What type of motor is this, and how do I drive it?

I took apart a toy, and found this:

Using my Arduino Uno, I need to be able to simply start and stop the thing whenever I say so in the code. Right now, one lead to positive (5V is fast, 3.3V is slow) and the other to ground makes it spin.

Note that there are three leads on this thing, two of which seem to go to the attached PCB and out as resistors, and the third one you can see in the middle (but halfway down also gets soldered to a point on the PCB).

So what am I dealing with (brushless, etc.) and is it possible do turn on/off? I can remove the PCB with my solder iron if I have to.

[ I am obviously a noob, so clear instructions would be helpful, even though I'm getting pretty good at coding LEDs ]

Thanks in advance!

Looks like a regular hobby DC motor to me. That middle wire is unusual, but it is probably just a "shield" wire that someone decided would be a good idea to reduce electromagnetic noise or interference. I'm guessing you can just ignore it.

If you just want to go in one direction then you can turn the motor on and off with a simple transistor circuit. Otherwise you will need an H-bridge circuit for bidirectional control. If you Google "Arduino DC motor control" you will get lots of hits.

-- The Gadget Shield: accelerometer, RGB LED, IR transmit/receive, speaker, microphone, light sensor, potentiometer, pushbuttons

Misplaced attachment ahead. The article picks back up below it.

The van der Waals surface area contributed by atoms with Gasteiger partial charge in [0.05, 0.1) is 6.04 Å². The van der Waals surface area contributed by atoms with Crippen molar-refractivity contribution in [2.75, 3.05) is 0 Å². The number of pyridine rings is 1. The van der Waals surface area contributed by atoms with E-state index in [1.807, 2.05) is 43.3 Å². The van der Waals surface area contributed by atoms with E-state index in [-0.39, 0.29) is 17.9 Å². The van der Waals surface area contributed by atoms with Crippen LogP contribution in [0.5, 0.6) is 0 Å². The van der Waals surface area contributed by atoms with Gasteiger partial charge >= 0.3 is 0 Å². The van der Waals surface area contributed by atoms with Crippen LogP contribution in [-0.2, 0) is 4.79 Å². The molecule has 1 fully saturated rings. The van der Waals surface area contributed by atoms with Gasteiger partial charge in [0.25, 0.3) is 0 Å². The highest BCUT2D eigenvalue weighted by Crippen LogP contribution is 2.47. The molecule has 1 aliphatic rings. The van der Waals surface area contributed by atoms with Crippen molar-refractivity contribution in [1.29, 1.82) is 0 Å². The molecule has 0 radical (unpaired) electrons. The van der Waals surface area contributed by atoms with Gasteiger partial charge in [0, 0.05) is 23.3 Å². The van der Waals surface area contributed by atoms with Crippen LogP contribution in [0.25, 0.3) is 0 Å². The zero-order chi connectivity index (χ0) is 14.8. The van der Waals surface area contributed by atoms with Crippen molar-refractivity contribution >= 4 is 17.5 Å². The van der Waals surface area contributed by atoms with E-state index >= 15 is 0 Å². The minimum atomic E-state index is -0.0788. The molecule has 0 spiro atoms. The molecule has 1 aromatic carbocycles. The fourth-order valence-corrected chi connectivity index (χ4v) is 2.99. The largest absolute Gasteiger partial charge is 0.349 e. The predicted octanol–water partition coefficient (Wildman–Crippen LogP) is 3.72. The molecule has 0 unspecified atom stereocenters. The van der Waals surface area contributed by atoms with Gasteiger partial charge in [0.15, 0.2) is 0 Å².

RuggedCircuits, thanks for your reply! After reading up on some other motors, I was hoping that third circuit was some sort of "control" lead, haha, I just can't be THAT lucky.

Thanks again

jonarmani: RuggedCircuits, thanks for your reply! After reading up on some other motors, I was hoping that third circuit was some sort of "control" lead, haha, I just can't be THAT lucky.

Thanks again

If you look at the PCB, it appears that there are a couple of surface mount capacitors wired between each lead and the "third wire" going to the motor's case (C1 and C3); these (plus the "spurious" cap C2) and the low value resistors (3.3 ohm each, I believe) serve as a "noise suppression" filter for the motor (which is a small brushed DC motor), to keep any sparking noise from the commutator from reaching back to the controlling PCB on the toy (which can cause issues).

Leave everything in place, and be glad you don't have to add it yourself; the motor should (and apparently does, as you mentioned) work fine with them in place, and the extra filtering (which on another "bare" motor you'd have to add yourself) only helps.

maybe this?

http://www.philohome.com/pf/pf.htm

I've found this page really valuable in learning how to control an H-Bridge with an Arduino:

http://itp.nyu.edu/physcomp/Labs/DCMotorControl

And here's the H-Bridge itself, although I bought mine from Polulu:

http://octopart.com/parts/search?q=SN754410

I don't think there's anything special about the board. I think the middle wire is ground, and the two resistors are forward and backwards. I made a tutorial on YouTube explaining how to run a motor. http://www.youtube.com/watch?v=hcpqt-BREqI